The Back of the Turtle by Thomas King

Possibly you would  laugh out loud if I wrote that this is the best fiction  book I have read in 2015 and rightfully so (it being January 5, 2015 at the time of this writing) although I believe there is a possibility that the statement might hold true a year from now. It will certainly be one of the top ten fiction books I will read in 2015.

Back of the TurtleI could not put it down easily and I finished in a matter of two or three days even though there were others I had started before retrieving this from the library. It read so easily and it illustrated  so perfectly the non-fiction book I have just finished (This Changes Everything by Naomi Klein) that I was compelled to finish it while not wanting it to end.

It begins with a short prologue which as a reader you know is important but the story moves quickly to the image of a man standing on a beach in the shadows of some hanging cedars listening to the heavy surf run in from deeper water. The dog from the prologue bursts out of the underbrush, races past the man and gallops back to him snorting and trembling. The man builds a fire and studies a sign above the beach which blinks pale blue and advertises the Ocean Star Motel. The man examines more of his surroundings and steps into the surf and makes his way towards a cluster of rocks known locally as The Apostles.

“The dog moaned and looked back to the high sand.”

“”It’s okay,” said the man, “you don’t have to come.”

The man had been to the rocks before and had always retreated to the beach but he was determined not to retreat this time. His name was Gabriel Quinn and he wore a leather jacket bearing  a banner on the back that read “Powwow Capital of the World”.  He had a worn photograph in his pocket and he carried an elk skin drum.

He stripped off his clothes and sang, “aiming his voice into the heart of the fog. But the breakers were having no truck with ceremony. They surged over the Apostles and sent him sideways. The drum was soaking now, but it had never sounded better. He had never sounded better. Maybe singing in the fog was like singing in the bathroom. Maybe the acoustics were always better in wet places.”

“Something in the water touched him, grasped his leg for a moment and then was gone. A small fish probably or a piece of debris. Or maybe something larger. Something looking for a meal. He pulled his feet further up the rock and watched the ocean roil below him.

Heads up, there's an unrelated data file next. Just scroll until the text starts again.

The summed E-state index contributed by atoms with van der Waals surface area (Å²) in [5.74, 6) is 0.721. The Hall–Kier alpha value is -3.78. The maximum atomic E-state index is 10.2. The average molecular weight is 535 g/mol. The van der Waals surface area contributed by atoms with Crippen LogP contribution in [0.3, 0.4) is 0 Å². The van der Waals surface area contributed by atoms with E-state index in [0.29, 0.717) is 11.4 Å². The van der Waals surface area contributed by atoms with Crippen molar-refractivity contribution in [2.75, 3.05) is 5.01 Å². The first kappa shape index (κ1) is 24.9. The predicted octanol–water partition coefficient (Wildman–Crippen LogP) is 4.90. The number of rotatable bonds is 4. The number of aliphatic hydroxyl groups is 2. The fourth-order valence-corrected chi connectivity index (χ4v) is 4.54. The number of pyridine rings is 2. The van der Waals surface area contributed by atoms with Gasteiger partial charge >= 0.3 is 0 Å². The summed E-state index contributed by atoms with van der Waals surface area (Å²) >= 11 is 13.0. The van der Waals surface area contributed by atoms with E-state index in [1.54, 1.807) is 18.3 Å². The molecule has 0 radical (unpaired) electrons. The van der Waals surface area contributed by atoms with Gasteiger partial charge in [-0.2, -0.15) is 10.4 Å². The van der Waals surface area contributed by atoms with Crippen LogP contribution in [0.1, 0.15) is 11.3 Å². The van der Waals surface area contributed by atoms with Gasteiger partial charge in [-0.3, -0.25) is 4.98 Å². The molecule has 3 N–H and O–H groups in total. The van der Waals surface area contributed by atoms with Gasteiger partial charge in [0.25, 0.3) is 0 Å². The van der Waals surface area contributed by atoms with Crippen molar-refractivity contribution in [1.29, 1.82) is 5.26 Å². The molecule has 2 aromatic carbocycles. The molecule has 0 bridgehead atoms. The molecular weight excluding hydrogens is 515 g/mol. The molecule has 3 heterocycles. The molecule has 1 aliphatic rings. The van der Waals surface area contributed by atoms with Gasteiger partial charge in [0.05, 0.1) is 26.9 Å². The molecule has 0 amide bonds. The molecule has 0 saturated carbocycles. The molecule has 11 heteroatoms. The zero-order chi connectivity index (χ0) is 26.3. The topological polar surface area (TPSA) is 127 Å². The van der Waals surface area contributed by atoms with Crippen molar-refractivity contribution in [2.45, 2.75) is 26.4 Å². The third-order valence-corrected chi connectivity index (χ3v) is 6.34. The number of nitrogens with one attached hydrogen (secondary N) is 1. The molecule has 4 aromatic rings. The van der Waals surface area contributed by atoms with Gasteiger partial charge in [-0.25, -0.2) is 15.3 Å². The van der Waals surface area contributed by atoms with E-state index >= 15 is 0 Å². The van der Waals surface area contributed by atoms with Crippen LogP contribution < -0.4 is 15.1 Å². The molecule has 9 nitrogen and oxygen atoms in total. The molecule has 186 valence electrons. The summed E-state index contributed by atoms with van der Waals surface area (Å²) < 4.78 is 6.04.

“At first he didn’t see it. Saw only the vague shadows of the running tide. And then there it was. A hand thrust out of the water, then an arm, fragile, a slender branch caught in a flood.”

Who is Quinn? What is he doing out on the Apostles at high tide? Whose hand does he see?

The setting is the Smoke Reserve. The Ocean Motel used to be the center of a thriving tourist industry. Tourists came to see the sea turtles at Samaritan Bay. The people in Gabriel’s photograph used to live on the reserve.

All that has changed now and Gabriel wants to kill himself but we don’t know why. His time on the Apostles which we have witnessed does not result in his death but in a somewhat unique experience which requires considerable reflection. When he returns to the beach after his ordeal he contemplates his singular failure to drown himself. He sees a figure moving towards him along the shore and she turns out to be carrying his shirt.

As she approaches, he warns her: “I’m naked.”

She replied, “sounding neither curious nor concerned, “I can see that.” She told him that she had seen him out on the rocks several times.

“I’m trying to kill myself.”

“You’re not very good at it.”

The rest of the characters are equally interesting and refreshing and the story is a retelling of sorts. As the blurb on the book jacket tells us, it “draws on Christian and Native mythology and on King’s own unmistakable instinct for mischief to give us a cockeyed Garden of Eden for our times.” It is cinematic, amusing and sometimes laugh-out-loud hilarious while also being totally serious at the same time.

Some wee samples of reflections in the novel:

“Maybe that was Gabriel’s problem. Maybe he didn’t have a community, didn’t have anyone to anchor him to life. People weren’t single, autonomous entities. They were part of a larger organism.”

“…in the end, whether we was tossed or whether we was the architects of our own ruin, the end’s the same.”

“Do you know the fatal flaw of democracy?”

“People?”

“Democracy offers its enemies the means by which to destroy it.”

And this last one: Home is not necessarily, as Robert Frost said, the place you  go where they have to take you in. “Home wasn’t a place. At best it was a shifting illusion, a fiction you created to mask the fact that, in the end, you were alone in the world.”

Or was it?  This book will leave you thinking about a number of things for a long time and it will come back to you again and again.

 

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